Coerced labour: culture or demography?
William G. Clarence-Smith, SOAS, London (firstname.lastname@example.org)
According to the Nieboer Hypothesis, coerced labour arises where labour is in short supply in relation to land, but this elegantly simple proposition conflates micro and macro levels. While it may make sense for the individual employer or 'firm' to coerce workers, the process is destructive of overall labour supplies. Early Modern Mainland Southeast Asia's population stagnated at a low level despite a favourable ecology, due to incessant war between competing rulers, aiming to seize forced labour for wet rice cultivation. Similarly, Humphrey Fisher suggests that slaving kept population densities in West Africa low. Conversion to Islam emerged as a regulating and restricting compromise, banning the enslavement of Muslims, the mistreatment of slaves and human sacrifice.
That said, one cannot stand the Nieboer Hypothesis on its head and argue that low population density was the consequence of coerced labour. Some areas which resorted to coercion had large populations. There were some 8 million slaves in British India in 1843, and perhaps 25 million in China, compared to around 2 million freed in the British Caribbean after 1833. At the same time, peoples disposing of little labour might shun coercion, for example hunter-gatherers of the Kalahari and Amazon Basins, and pastoralists of East and South Africa.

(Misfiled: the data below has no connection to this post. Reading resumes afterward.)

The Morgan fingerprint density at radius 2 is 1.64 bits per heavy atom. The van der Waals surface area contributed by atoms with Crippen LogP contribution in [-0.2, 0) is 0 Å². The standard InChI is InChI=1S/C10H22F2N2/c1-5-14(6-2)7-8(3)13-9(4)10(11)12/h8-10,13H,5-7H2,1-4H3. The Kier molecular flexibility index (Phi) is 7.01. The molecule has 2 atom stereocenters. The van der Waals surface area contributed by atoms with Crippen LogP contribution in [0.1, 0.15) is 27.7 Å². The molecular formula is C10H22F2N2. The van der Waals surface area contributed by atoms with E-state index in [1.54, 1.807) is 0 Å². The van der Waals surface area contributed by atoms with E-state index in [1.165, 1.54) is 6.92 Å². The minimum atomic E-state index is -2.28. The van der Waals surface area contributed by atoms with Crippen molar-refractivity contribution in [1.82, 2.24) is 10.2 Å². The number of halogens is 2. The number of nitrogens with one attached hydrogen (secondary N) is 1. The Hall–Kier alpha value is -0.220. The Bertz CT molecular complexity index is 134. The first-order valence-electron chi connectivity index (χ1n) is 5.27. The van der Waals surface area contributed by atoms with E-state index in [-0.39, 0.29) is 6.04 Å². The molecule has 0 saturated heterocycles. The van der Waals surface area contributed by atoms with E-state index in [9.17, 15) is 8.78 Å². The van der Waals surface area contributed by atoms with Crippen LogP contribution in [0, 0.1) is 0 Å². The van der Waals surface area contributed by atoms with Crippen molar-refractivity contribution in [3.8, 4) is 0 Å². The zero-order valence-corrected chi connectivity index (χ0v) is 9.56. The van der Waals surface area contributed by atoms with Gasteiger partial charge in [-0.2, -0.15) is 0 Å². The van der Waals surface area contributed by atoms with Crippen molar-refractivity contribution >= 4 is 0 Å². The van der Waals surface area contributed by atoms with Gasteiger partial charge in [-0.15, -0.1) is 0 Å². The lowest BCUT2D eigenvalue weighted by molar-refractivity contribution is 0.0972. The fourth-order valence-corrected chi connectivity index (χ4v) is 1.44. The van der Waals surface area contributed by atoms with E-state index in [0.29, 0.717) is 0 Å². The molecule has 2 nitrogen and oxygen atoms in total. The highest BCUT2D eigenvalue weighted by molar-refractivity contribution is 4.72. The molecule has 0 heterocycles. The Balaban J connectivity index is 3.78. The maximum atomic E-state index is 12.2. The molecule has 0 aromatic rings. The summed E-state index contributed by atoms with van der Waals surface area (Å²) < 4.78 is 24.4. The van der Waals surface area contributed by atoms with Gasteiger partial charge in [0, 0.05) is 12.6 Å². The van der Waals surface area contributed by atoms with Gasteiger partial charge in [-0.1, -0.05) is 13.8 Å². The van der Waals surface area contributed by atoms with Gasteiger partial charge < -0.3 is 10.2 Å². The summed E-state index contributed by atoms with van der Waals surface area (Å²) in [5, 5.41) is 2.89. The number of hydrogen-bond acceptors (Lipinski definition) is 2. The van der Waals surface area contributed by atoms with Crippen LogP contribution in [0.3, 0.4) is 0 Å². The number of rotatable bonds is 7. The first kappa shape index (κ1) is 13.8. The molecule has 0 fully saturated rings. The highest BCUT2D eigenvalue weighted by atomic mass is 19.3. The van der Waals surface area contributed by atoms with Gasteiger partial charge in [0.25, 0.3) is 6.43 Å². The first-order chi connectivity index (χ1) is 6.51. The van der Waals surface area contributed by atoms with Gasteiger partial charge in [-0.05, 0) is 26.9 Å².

It thus makes more sense to see coerced labour as emerging from a wider matrix of culture and institutions. Maritime Southeast Asia's criminal and civil law made slavery the normal result of serious crime and debt. Similarly, John Thornton suggests that African slavery reflected a legal system where people were privileged over land as assets. Some African pastoralists avoided slavery because they stressed livestock as collateral.
Religion may hold the ultimate key. Localised Animist societies often lacked a concept of the 'humanity' of out-groups, treating them as a kind of livestock. World religions were ambivalent. Hindu-Buddhist reincarnation made status depend on actions in previous lives, Confucian 'filial piety' turned a slave into a quasi-child, and Judaic faiths preached submission to constituted authority. However, there were also powerful traditions of equality of believers (and more widely of humans as potential believers), which sat uneasily with slavery and forced labour. The admissibility of coercion may thus have depended on complex struggles within religions.